Can you help me? Who can I write? What books can I read? What plays should I read? Who should I know about? Who can I talk to? I want more than anything to create children's theatre but I am starting from scratch. I would appreciate any insight you have!
Thanks you again for me so passionate and excited about what you do, and for being the a great influence on people old and young!
From: Amy Harlan, Texas, USA


Dear Amy,

Thank you so much for your enthusiastic e-mail. Sorry for the delay in replying, but we have been having a few problems with the website. You don't say exactly where in Texas you live. But there are several interesting children's theatre options open to you in that state of America! Are you anywhere near Dallas? If so, get in touch with the Dallas Children's Theatre. Mention my name if you like - they have done a couple of my plays.

My main contact is Artie Olaisen, who is the Associate Director. ArthurRex3@aol.com. I'm sure he will suggest some books or other people to contact or websites to look at. The University of Texas at Arlington has a children's theatre course, I believe. You will be able to find some useful anthologies of plays for children, edited by Lowell Swortzell or Coleman Jennings. These are published in the States and should be available in libraries.

Then try Samuel French, Dramatic Publishing and any other US play publishers. They will send you lists of available children's plays, some of which you might like to read. You are lucky, because in the United States, there is far more academic interest in children's theatre than there is in the UK. Many Universities have departments in which children's theatre is studied, notably Northwestern in Chicago and NYU. I'm sure you will find some websites based at these Universities.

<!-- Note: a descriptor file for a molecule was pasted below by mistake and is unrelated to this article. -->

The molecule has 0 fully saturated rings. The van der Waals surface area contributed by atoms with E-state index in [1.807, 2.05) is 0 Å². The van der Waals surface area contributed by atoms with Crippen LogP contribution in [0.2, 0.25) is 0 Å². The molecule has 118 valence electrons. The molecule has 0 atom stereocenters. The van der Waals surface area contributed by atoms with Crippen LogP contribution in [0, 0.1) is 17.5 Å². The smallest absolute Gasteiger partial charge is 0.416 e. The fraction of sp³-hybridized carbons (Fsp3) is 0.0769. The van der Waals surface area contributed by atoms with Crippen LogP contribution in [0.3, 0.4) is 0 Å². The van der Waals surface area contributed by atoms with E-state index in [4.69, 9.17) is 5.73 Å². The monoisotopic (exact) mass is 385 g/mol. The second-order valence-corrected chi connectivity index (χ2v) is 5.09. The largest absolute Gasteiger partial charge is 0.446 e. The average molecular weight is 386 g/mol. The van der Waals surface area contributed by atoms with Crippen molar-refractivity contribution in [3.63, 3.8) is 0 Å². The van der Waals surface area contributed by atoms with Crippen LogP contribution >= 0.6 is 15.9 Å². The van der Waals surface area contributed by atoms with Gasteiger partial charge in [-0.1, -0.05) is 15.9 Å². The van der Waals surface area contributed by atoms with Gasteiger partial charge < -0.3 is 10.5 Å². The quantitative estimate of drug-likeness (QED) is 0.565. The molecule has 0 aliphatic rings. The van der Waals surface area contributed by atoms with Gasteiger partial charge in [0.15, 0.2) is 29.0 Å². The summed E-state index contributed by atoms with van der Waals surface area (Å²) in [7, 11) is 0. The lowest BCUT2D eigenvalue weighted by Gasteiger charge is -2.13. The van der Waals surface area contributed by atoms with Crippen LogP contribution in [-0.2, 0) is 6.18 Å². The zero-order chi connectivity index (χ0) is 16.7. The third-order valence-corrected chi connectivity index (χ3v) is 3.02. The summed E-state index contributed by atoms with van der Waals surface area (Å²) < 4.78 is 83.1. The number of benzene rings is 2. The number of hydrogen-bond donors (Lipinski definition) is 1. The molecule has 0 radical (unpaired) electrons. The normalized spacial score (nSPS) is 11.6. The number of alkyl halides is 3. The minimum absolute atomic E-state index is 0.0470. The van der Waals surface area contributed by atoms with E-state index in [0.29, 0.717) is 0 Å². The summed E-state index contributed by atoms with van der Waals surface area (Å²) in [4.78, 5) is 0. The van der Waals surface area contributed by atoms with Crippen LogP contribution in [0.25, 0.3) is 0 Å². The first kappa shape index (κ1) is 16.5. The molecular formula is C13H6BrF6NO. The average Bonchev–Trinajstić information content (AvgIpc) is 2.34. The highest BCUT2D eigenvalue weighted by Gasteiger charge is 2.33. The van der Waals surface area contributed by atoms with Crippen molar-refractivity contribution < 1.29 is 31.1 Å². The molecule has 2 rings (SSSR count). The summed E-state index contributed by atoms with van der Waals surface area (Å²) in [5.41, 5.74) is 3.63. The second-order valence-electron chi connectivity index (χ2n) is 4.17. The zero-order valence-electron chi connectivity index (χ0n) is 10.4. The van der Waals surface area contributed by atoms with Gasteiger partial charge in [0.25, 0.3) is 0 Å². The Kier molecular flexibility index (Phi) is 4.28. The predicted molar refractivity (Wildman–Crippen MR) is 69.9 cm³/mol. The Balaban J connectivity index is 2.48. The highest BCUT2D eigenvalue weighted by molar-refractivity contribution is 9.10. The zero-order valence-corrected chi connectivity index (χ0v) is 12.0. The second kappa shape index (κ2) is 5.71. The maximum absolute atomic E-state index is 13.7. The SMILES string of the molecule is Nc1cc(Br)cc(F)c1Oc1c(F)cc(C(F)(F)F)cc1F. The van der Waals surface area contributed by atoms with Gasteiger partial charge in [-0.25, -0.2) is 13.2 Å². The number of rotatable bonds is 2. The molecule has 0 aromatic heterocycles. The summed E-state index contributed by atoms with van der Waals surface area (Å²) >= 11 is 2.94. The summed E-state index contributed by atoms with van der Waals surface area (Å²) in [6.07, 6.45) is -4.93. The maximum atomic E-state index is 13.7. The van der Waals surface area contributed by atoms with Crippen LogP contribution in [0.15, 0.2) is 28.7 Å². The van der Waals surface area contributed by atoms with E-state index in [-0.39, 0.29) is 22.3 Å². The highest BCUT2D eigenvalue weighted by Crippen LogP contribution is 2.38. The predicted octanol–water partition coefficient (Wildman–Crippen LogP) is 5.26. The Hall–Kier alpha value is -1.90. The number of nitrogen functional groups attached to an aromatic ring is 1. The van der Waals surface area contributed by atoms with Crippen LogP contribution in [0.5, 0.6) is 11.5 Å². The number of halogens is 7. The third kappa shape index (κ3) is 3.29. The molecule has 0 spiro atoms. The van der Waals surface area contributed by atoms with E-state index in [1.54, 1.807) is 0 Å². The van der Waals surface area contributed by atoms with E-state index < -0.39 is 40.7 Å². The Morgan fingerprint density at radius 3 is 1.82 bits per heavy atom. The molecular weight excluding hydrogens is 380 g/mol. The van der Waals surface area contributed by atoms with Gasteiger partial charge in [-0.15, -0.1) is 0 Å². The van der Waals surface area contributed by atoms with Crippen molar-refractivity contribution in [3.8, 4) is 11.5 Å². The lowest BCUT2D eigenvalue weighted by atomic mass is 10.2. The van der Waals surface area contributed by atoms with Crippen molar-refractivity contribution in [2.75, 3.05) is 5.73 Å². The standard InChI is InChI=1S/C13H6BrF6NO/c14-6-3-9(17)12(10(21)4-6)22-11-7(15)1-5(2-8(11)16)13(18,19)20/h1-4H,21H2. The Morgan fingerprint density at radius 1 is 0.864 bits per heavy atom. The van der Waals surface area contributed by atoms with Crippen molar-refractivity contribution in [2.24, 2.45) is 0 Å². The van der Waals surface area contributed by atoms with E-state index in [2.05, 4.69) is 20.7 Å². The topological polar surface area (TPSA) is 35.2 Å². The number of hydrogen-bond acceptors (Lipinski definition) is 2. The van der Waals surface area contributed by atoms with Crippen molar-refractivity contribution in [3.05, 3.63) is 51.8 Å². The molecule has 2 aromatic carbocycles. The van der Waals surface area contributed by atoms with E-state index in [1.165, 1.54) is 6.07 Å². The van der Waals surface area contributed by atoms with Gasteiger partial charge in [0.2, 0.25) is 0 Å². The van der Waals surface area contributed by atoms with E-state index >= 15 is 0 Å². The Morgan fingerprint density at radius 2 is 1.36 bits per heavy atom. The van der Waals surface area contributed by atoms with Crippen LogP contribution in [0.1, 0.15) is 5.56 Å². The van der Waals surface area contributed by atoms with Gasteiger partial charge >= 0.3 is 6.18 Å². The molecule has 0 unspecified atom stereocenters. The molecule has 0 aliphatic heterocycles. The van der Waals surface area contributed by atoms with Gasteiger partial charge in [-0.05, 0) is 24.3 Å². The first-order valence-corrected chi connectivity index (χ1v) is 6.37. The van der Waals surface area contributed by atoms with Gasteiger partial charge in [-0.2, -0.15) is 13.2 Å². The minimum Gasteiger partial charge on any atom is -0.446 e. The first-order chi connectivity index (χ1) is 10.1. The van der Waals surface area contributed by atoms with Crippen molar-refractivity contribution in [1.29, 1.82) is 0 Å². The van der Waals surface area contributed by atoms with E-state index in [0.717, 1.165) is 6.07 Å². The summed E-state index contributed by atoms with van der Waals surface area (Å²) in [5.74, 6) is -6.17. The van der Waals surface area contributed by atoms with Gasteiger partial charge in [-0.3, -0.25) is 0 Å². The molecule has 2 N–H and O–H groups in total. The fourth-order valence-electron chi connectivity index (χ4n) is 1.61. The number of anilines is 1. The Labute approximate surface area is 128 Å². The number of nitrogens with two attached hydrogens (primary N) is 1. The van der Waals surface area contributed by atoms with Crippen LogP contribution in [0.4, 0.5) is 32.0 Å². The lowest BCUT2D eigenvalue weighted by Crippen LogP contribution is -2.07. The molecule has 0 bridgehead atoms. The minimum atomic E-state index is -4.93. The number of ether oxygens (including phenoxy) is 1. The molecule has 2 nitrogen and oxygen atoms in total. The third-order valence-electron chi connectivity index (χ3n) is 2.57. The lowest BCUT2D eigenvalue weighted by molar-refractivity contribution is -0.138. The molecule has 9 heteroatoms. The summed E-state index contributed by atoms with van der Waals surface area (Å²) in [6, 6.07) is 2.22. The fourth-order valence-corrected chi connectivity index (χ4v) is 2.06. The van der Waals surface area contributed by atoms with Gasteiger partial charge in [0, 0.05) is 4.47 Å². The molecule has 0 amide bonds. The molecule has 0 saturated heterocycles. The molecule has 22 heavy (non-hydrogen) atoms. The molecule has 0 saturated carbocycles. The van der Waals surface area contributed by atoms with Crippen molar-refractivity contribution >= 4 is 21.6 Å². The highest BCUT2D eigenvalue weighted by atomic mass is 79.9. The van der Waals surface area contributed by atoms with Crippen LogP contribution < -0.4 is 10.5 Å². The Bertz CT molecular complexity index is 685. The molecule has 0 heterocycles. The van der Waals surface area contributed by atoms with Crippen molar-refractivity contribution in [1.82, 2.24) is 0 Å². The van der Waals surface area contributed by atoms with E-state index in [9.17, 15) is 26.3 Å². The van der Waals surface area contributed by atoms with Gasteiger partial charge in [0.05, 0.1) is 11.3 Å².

Look at the website of the American Alliance for Theater and Education for for info about plays and other things. I hope to be doing sessions at their Conference in Chicago in July.

Good luck, and thank you for writing!

David Wood.


United States


Comments by Casey



Dear David,
I recently attended the Australian premiere (!) of The Twits. As a High School student, I want to work in Children's Theatre when I'm older; however I really wanted to ask two questions:
1. How long do you usually take to write a play, or an adaptation.
2. Do you write on computer or on paper. What script format do you use when you write?
Also, I remember reading somewhere that you were to adapt Goodnight Mister Tom, having read the book and loved it, I wondered whether it will be adapted?
From: Casey


Hi Casey!

Good to hear from you. Delighted to hear you saw a production of THE TWITS. I wonder who did it. I would be interested to know!